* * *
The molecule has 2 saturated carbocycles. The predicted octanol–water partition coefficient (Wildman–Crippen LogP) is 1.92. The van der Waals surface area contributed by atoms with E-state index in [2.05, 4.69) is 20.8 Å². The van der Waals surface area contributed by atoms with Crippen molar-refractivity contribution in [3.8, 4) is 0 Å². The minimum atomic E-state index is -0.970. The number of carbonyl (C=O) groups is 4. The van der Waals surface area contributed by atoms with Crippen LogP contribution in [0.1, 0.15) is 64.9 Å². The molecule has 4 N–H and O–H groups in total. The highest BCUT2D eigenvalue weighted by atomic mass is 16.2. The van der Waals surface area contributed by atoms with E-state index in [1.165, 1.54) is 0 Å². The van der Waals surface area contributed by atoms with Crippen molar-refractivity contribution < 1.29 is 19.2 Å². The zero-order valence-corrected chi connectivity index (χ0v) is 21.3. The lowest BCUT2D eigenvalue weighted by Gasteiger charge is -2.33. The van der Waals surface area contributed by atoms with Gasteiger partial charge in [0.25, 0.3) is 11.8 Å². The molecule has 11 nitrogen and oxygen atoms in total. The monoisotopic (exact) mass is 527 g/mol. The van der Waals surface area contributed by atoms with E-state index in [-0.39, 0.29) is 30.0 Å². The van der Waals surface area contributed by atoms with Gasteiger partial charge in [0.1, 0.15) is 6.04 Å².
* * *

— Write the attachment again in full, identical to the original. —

The molecule has 2 saturated carbocycles. The predicted octanol–water partition coefficient (Wildman–Crippen LogP) is 1.92. The van der Waals surface area contributed by atoms with E-state index in [2.05, 4.69) is 20.8 Å². The van der Waals surface area contributed by atoms with Crippen molar-refractivity contribution in [3.8, 4) is 0 Å². The minimum atomic E-state index is -0.970. The number of carbonyl (C=O) groups is 4. The van der Waals surface area contributed by atoms with Crippen LogP contribution in [0.1, 0.15) is 64.9 Å². The molecule has 4 N–H and O–H groups in total. The highest BCUT2D eigenvalue weighted by atomic mass is 16.2. The van der Waals surface area contributed by atoms with E-state index in [1.165, 1.54) is 0 Å². The van der Waals surface area contributed by atoms with Crippen molar-refractivity contribution < 1.29 is 19.2 Å². The zero-order valence-corrected chi connectivity index (χ0v) is 21.3. The lowest BCUT2D eigenvalue weighted by Gasteiger charge is -2.33. The van der Waals surface area contributed by atoms with Gasteiger partial charge in [0.25, 0.3) is 11.8 Å². The molecule has 11 nitrogen and oxygen atoms in total. The monoisotopic (exact) mass is 527 g/mol. The van der Waals surface area contributed by atoms with E-state index in [-0.39, 0.29) is 30.0 Å². The van der Waals surface area contributed by atoms with Gasteiger partial charge in [0.1, 0.15) is 6.04 Å².